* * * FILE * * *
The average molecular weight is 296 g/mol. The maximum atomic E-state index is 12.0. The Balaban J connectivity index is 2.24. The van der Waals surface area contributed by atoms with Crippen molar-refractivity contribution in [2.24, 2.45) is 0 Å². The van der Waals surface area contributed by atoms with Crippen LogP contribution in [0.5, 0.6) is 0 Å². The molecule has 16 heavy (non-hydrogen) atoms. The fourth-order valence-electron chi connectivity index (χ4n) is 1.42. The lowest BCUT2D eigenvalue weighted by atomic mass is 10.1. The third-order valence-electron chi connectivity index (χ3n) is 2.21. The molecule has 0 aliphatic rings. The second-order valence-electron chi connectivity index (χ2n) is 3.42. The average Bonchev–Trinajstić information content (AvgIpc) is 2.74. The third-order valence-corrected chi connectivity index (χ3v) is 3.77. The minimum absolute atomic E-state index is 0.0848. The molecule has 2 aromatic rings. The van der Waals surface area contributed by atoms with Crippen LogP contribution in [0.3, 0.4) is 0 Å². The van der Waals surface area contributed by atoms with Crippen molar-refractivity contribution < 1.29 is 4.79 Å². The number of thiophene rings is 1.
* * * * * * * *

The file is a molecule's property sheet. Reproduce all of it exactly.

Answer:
The average molecular weight is 296 g/mol. The maximum atomic E-state index is 12.0. The Balaban J connectivity index is 2.24. The van der Waals surface area contributed by atoms with Crippen molar-refractivity contribution in [2.24, 2.45) is 0 Å². The van der Waals surface area contributed by atoms with Crippen LogP contribution in [0.5, 0.6) is 0 Å². The molecule has 16 heavy (non-hydrogen) atoms. The fourth-order valence-electron chi connectivity index (χ4n) is 1.42. The lowest BCUT2D eigenvalue weighted by atomic mass is 10.1. The third-order valence-electron chi connectivity index (χ3n) is 2.21. The molecule has 0 aliphatic rings. The second-order valence-electron chi connectivity index (χ2n) is 3.42. The average Bonchev–Trinajstić information content (AvgIpc) is 2.74. The third-order valence-corrected chi connectivity index (χ3v) is 3.77. The minimum absolute atomic E-state index is 0.0848. The molecule has 2 aromatic rings. The van der Waals surface area contributed by atoms with Crippen LogP contribution in [0.3, 0.4) is 0 Å². The van der Waals surface area contributed by atoms with Crippen molar-refractivity contribution < 1.29 is 4.79 Å². The number of thiophene rings is 1.